Tuesday, July 3, 2012

The Lonely Manuscript Club
by Brenda Janowitz

OCTOBER, 2013:  FABULOUS NEW UPDATE!  THE LONELY HEARTS CLUB HAS BEEN SOLD TO JASON PINTER, FOUNDER AND PUBLISHER OF POLIS BOOKS!  THE LONELY HEARTS CLUB WILL BE RELEASED BY POLIS BOOKS IN WINTER 2014.

This cycle we're talking about books that never saw the light of day. Yes, we published novelists have drawers full of them-- novels that never got finished, never got sold, never got read.

So, today, I'm sharing the first chapter of THE LONELY HEARTS CLUB, a novel I pitched, but never sold. I really loved this character and the idea of the book-- it's about a woman who unknowingly starts a big anti-love movement-- but no editors did. Which is sort of a problem if you want to sell something. Anyway, this one still holds a special place in my heart, so here goes:


THE LONELY HEARTS CLUB

By Brenda Janowitz


Money for nothing


“Jo, you’re fired,” he says.  Just like that.  Fired.  And I’m utterly shocked.  I know that no one ever expects to be fired, but I really didn’t see this coming.  I find myself with my mouth wide open, just staring back at him. 
            “Fired?” is all I can choke out.  The room begins to spin.  That may be because I was out until sunrise last night drinking vodka tonics at an underground club in Williamsburg, but I’m pretty sure that it’s the news that’s doing it to me, not the hangover.
            “Yes, I’m sorry, Jo, but it’s not working out here,” he says.  His skin is gleaming when he says it.  His skin always gleams.  He’s a dermatologist, so it has to gleam in order for him to stay in business.  My skin doesn’t ever gleam.  At the very most, it shines and turns red when I get hot or embarrassed.  I feel it beginning to shine and my hand immediately flies to my cheek, which, of course, only makes it get hotter.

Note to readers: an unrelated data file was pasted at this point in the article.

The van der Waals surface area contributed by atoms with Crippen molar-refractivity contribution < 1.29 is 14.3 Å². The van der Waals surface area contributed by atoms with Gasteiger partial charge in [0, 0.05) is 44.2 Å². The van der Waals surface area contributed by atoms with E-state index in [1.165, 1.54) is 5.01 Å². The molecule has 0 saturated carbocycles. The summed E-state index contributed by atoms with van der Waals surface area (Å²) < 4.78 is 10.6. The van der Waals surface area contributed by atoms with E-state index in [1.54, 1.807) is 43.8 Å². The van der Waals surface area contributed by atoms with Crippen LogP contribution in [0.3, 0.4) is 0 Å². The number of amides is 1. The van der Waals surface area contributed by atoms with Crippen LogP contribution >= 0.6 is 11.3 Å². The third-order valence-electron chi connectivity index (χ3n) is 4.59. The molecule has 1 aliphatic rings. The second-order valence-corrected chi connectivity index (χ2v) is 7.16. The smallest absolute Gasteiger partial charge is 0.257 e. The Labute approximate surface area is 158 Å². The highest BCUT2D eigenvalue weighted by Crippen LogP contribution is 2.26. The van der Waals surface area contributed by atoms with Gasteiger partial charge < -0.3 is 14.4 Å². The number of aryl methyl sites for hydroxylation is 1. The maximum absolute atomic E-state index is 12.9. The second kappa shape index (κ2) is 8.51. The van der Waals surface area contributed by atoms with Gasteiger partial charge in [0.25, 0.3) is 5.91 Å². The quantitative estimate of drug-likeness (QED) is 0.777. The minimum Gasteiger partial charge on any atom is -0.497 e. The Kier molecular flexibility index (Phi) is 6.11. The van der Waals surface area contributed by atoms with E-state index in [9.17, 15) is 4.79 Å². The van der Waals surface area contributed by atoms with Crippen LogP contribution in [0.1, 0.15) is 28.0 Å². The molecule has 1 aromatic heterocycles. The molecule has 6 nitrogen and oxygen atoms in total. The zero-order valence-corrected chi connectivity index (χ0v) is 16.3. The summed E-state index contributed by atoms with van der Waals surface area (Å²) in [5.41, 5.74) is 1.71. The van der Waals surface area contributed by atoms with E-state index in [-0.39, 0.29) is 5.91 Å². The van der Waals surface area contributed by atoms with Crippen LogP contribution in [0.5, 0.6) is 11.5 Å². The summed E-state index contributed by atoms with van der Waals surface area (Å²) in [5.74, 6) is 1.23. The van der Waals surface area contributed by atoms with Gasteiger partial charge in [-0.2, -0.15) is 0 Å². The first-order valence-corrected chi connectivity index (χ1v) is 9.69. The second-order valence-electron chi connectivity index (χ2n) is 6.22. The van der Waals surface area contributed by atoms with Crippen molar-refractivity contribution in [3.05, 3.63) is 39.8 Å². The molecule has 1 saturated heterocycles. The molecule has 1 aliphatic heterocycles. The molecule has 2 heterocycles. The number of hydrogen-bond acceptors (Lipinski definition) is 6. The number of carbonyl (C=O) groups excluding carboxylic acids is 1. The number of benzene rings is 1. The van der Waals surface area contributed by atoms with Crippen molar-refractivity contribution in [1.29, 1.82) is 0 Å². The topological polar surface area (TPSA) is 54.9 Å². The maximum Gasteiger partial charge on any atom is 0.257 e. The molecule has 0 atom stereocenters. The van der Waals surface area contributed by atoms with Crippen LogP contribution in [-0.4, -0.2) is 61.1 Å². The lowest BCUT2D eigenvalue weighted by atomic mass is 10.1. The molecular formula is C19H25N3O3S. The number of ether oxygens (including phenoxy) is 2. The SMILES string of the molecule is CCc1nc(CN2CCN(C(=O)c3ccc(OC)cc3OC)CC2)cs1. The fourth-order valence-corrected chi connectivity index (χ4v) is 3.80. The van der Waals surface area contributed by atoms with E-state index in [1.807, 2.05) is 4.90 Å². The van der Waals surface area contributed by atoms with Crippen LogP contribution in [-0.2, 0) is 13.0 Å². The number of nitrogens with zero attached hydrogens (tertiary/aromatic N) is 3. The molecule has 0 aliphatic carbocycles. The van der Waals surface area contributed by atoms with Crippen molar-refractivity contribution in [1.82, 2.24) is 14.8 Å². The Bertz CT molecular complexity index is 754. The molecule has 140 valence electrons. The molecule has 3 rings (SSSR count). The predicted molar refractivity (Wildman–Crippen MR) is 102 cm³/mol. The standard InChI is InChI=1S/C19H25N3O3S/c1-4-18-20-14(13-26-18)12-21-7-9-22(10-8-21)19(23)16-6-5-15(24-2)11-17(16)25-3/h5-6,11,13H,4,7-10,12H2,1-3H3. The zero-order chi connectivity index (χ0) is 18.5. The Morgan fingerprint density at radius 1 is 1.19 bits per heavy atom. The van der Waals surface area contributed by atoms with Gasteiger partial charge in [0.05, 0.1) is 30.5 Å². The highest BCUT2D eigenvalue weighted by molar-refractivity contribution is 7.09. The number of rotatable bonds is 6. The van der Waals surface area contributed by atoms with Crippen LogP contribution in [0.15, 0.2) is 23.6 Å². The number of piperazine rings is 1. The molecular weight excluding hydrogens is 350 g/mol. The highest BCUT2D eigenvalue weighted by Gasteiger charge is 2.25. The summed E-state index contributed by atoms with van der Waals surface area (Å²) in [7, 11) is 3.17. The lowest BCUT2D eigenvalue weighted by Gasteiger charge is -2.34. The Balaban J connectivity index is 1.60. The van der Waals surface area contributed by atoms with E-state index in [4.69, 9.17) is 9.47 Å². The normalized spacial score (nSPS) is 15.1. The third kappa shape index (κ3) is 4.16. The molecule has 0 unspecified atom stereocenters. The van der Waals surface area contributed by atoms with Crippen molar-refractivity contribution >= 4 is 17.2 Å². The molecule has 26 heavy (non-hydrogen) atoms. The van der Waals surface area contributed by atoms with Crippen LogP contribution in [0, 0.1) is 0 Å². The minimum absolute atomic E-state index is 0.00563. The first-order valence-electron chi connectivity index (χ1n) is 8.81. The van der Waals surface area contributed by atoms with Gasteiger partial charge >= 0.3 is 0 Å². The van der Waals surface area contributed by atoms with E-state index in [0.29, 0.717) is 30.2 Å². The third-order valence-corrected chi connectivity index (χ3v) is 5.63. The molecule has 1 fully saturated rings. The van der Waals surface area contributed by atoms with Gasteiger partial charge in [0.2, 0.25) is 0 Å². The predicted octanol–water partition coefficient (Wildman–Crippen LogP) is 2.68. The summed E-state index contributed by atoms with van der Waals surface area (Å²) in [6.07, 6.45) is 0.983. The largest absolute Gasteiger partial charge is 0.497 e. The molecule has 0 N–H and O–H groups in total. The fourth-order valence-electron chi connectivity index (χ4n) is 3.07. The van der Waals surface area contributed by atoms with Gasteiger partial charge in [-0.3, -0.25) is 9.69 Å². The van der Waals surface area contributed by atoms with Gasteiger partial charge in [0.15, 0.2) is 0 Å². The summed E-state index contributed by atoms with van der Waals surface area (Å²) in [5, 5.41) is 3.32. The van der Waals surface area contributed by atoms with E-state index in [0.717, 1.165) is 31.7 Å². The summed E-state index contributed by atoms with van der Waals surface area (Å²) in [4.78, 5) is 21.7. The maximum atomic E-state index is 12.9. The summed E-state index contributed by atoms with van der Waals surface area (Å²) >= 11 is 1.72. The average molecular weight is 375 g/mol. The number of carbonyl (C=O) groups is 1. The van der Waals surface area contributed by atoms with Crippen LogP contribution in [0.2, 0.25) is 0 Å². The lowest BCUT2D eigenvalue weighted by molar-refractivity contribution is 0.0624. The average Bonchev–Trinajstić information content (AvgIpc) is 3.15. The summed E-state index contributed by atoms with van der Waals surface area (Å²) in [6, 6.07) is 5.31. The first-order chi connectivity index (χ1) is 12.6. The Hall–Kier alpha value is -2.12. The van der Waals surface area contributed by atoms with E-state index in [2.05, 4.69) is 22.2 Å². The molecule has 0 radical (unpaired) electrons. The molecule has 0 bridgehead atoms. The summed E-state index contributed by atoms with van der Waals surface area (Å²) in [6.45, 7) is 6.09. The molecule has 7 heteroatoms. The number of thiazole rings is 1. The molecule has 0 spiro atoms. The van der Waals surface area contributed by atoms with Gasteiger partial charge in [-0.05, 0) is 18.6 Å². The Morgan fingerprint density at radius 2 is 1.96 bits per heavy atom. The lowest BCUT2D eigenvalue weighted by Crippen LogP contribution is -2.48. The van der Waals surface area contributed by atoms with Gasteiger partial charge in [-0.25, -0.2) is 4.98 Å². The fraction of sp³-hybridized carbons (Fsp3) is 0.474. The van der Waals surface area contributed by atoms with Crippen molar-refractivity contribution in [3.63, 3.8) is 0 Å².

We are in his office when he tells me and he is sitting at his desk, his head framed by his many diplomas and awards that are hung on the wall behind him.  They are, as they are always, shining brightly as if they’d been dusted and cleaned that very morning.  I look at the picture that he keeps framed at the edge of his desk—a photograph of his family taken at a New Year’s Eve party for the year 2000, framed in a sterling silver picture frame that his wife lovingly picked out for their thirtieth wedding anniversary—and then look back up at him. 
            “You can’t fire me,” I say, which I wholeheartedly believe.  I really didn’t think that he ever would or could fire me.
            “I can,” he says, “and I am.”  He begins to toy with one of the pens sitting on his desk. 
            “I’m your best employee!” I plead.
            “You wore a ‘Save CBGBs’ T shirt to work,” he says.
            “CBGBs was a New York institution,” I say.  He gives me a blank stare.  I shrug in response.  Is it my fault that this man has no sense of culture?  Of history?  “What does it matter what I wear under my assistant’s coat anyway?”
            “People can see the prints on your T shirts right through the fabric,” he says.  “And sometimes you wear ones with dirty words on them,” he continues, whispering the ‘dirty words’ part as if his grandmother is somehow listening from up above and would be appalled by this particular bit of information.  “Jo, it’s not just the T shirts.  You’ve called in the wrong prescriptions for my patients more times than I’d like to admit.”
            “Some of those drugs have very complicated names,” I say in my own defense.  And for the record, they do.
            “That doesn’t mean you can give a patient a more pronounceable drug without consulting me first.”
            “Then maybe you and your colleagues should start prescribing more pronounceable drugs,” I argue.  He furrows his brow in response.  “But, I’m your favorite employee!” I plead.
            “You balanced the company checkbook wrong the last three out of four quarters.”
“You know that I’m not an accountant.”  When he hired me for the job two years ago, I knew that there would be some accounting involved.  What I hadn’t realized at the time was that I would have to be quite so specific with the numbers.  Which is a challenge for me seeing as I’m really more of a right brain kind of person.
“But, you know how to balance your own checkbook, don’t you?” he says.
For the record, I don’t.
“Of course I know how to balance my own checkbook,” I laugh, as if to say, ‘Doesn’t everybody?’  “A business checkbook is much, much different than a personal checkbook,” I explain. 
For the record, it’s not.